Luke Cage History: From Hero for Hire to Hollywood
TV, Comic Books
I watched Mirror Mirror in a theater filled with giggling, group hair-braiding 10-year-old girls, an audience whose presence was highly misleading. That’s because, regardless of what Relativity Media’s marketing campaign might make you believe, Mirror Mirror is straight-up imaginative, endearing fun. And it’s not just for kids.
It’s a relief to see director Tarsem Singh fully in his element. His 2000 psychological thriller The Cell and 2006 fantasy adventure The Fall were proper introductions to his signature style and extraordinary vision, but he faltered last year with Immortals, taking on too grand of a subject with too much emphasis on aesthetic instead of plot. Regardless, I’ve always been excited for a new Singh movie: I know, if nothing else, he’ll be unflinching in his emphasis on costume and set design, and the transportive effect they can have on a viewer.
With Mirror Mirror, Singh reimagines the traditional Snow White fairy tale with a righteously kicked-up spin. He entrusts Julia Roberts to the role of the Evil Queen, and she clearly has a blast. He also directs the ethereal Lily Collins as Snow White, to Audrey Hepburn levels of brilliant. Truly, Collins will be on everyone’s radar after this flick. I don’t throw around the Hepburn comparisons lightly; she nails the icon’s elegance, whimsy and sweetness while imparting a bit of her own spark to ignite the combination. Armie Hammer is also noteworthy as the dashing Prince Alcott. Pursued by the Queen, but in love with Snow White, Hammer brings a surprising comedic physicality and haplessly boyish spin to the traditionally paint-by-numbers hero role.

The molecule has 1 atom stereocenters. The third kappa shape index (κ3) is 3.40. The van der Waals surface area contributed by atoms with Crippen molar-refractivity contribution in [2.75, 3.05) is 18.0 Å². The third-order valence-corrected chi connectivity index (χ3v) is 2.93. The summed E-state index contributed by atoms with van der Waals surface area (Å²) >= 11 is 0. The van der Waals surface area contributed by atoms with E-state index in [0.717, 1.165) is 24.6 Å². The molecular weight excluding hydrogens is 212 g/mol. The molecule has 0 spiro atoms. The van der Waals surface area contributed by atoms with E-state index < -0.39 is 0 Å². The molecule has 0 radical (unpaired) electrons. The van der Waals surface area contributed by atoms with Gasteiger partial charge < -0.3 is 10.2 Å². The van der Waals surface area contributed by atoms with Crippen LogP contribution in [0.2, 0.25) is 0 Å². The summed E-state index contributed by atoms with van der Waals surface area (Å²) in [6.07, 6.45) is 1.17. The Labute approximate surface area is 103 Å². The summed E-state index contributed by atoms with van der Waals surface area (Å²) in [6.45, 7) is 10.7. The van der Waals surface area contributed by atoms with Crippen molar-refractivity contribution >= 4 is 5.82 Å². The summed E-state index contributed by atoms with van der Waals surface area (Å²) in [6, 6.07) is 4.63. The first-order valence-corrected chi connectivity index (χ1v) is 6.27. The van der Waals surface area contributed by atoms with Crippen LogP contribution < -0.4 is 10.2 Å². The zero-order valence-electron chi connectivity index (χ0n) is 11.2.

Singh doesn’t worry himself too much with the details of the Brothers Grimm tale. Sure the bones are there, but he doesn’t find it pertinent to hit every plot point, and he (blessedly) does much to rework the tired damsel-in-distress narrative. There are countless twists on tradition, perhaps most jaw-droppingly realized in the spring-like apparatuses the dwarves attach to their feet, allowing them to tower and leap over their enemies. In fact, his most successful reinterpretation comes in the form of those seven dwarves, renamed Chuckles, Butcher, Wolf, Grimm, Grub, Half Pint and Napoleon, for good measure. Every moment of their screen time is crackling with chemistry and humor, especially once Collins joins the crew. I seriously couldn’t get enough; I’d buy a ticket to a spinoff focusing on that lot alone, without question.
The look and feel of Mirror Mirror is resolutely Singh, with lush backdrops, massive and intricate set pieces (a felled tree transformed into the dwarves lair, the Queen’s decadent suite with moving clouds as wallpaper) and avant-garde costumes (created by the late Eiko Ishioka, with whom Singh has collaborated on all his films), but the combination of his aesthetic with the classic storyline immediately brought me back to the films I grew up on in the ‘80s. It felt, to me, like something of a hybrid between The Princess Bride and Legend. High praise, I realize, but worthy.
Mirror Mirror is a distinctive, gorgeous, entrancing movie that will capture the imaginations of children and adults alike. It’s a film that’ll undoubtedly age well, regardless of box-office performance — but it deserves every ounce of the positive reception it receives.
Mirror Mirror opens today nationwide.